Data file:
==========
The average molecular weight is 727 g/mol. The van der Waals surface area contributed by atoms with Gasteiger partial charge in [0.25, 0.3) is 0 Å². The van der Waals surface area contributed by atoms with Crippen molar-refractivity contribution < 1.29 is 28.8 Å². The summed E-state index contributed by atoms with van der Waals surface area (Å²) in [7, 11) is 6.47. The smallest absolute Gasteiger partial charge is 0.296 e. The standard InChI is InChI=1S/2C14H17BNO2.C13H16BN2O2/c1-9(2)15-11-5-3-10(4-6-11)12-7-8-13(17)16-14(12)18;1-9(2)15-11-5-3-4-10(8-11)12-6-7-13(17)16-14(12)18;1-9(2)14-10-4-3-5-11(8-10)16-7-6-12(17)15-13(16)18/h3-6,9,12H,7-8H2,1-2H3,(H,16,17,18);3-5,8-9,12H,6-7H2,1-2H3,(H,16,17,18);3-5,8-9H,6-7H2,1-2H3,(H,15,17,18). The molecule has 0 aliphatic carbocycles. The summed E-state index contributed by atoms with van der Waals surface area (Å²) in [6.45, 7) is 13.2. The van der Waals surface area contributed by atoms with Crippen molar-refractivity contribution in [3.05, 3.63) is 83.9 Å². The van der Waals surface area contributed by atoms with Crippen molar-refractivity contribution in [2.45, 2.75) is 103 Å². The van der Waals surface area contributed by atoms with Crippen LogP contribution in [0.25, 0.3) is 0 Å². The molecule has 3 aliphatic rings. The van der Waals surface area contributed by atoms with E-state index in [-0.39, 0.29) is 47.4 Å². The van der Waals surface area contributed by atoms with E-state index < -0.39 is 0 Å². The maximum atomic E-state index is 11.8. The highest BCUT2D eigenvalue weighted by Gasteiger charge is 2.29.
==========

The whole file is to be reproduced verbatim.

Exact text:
The average molecular weight is 727 g/mol. The van der Waals surface area contributed by atoms with Gasteiger partial charge in [0.25, 0.3) is 0 Å². The van der Waals surface area contributed by atoms with Crippen molar-refractivity contribution < 1.29 is 28.8 Å². The summed E-state index contributed by atoms with van der Waals surface area (Å²) in [7, 11) is 6.47. The smallest absolute Gasteiger partial charge is 0.296 e. The standard InChI is InChI=1S/2C14H17BNO2.C13H16BN2O2/c1-9(2)15-11-5-3-10(4-6-11)12-7-8-13(17)16-14(12)18;1-9(2)15-11-5-3-4-10(8-11)12-6-7-13(17)16-14(12)18;1-9(2)14-10-4-3-5-11(8-10)16-7-6-12(17)15-13(16)18/h3-6,9,12H,7-8H2,1-2H3,(H,16,17,18);3-5,8-9,12H,6-7H2,1-2H3,(H,16,17,18);3-5,8-9H,6-7H2,1-2H3,(H,15,17,18). The molecule has 0 aliphatic carbocycles. The summed E-state index contributed by atoms with van der Waals surface area (Å²) in [6.45, 7) is 13.2. The van der Waals surface area contributed by atoms with Crippen molar-refractivity contribution in [3.05, 3.63) is 83.9 Å². The van der Waals surface area contributed by atoms with Crippen molar-refractivity contribution in [2.45, 2.75) is 103 Å². The van der Waals surface area contributed by atoms with Crippen LogP contribution in [0.25, 0.3) is 0 Å². The molecule has 3 aliphatic rings. The van der Waals surface area contributed by atoms with E-state index in [-0.39, 0.29) is 47.4 Å². The van der Waals surface area contributed by atoms with E-state index < -0.39 is 0 Å². The maximum atomic E-state index is 11.8. The highest BCUT2D eigenvalue weighted by Gasteiger charge is 2.29.